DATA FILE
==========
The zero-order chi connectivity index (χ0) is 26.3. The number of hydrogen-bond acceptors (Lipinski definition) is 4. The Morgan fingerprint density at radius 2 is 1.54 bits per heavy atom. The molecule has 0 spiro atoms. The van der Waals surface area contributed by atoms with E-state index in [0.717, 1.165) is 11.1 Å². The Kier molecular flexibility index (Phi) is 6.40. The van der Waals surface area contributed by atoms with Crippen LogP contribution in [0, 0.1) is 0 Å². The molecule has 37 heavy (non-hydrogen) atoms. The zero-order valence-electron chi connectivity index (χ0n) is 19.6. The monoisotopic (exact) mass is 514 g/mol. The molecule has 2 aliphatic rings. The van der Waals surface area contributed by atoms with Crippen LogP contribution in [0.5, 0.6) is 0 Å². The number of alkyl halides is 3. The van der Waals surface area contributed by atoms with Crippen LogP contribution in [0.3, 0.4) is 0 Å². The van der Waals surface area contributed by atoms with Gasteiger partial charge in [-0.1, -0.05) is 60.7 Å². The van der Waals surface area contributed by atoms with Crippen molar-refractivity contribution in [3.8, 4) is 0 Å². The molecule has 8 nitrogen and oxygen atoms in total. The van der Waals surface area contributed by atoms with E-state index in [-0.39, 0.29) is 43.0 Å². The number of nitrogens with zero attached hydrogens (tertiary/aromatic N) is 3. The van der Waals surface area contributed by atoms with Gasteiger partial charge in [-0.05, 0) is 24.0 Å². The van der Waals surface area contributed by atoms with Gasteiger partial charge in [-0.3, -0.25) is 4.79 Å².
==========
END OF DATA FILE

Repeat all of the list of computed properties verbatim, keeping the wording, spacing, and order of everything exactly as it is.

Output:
The zero-order chi connectivity index (χ0) is 26.3. The number of hydrogen-bond acceptors (Lipinski definition) is 4. The Morgan fingerprint density at radius 2 is 1.54 bits per heavy atom. The molecule has 0 spiro atoms. The van der Waals surface area contributed by atoms with E-state index in [0.717, 1.165) is 11.1 Å². The Kier molecular flexibility index (Phi) is 6.40. The van der Waals surface area contributed by atoms with Crippen LogP contribution in [0, 0.1) is 0 Å². The molecule has 37 heavy (non-hydrogen) atoms. The zero-order valence-electron chi connectivity index (χ0n) is 19.6. The monoisotopic (exact) mass is 514 g/mol. The molecule has 2 aliphatic rings. The van der Waals surface area contributed by atoms with Crippen LogP contribution in [0.5, 0.6) is 0 Å². The number of alkyl halides is 3. The van der Waals surface area contributed by atoms with Crippen LogP contribution in [0.3, 0.4) is 0 Å². The van der Waals surface area contributed by atoms with Gasteiger partial charge in [-0.1, -0.05) is 60.7 Å². The van der Waals surface area contributed by atoms with Crippen molar-refractivity contribution in [3.8, 4) is 0 Å². The molecule has 8 nitrogen and oxygen atoms in total. The van der Waals surface area contributed by atoms with E-state index in [-0.39, 0.29) is 43.0 Å². The number of nitrogens with zero attached hydrogens (tertiary/aromatic N) is 3. The van der Waals surface area contributed by atoms with Gasteiger partial charge in [-0.05, 0) is 24.0 Å². The van der Waals surface area contributed by atoms with Gasteiger partial charge in [-0.3, -0.25) is 4.79 Å².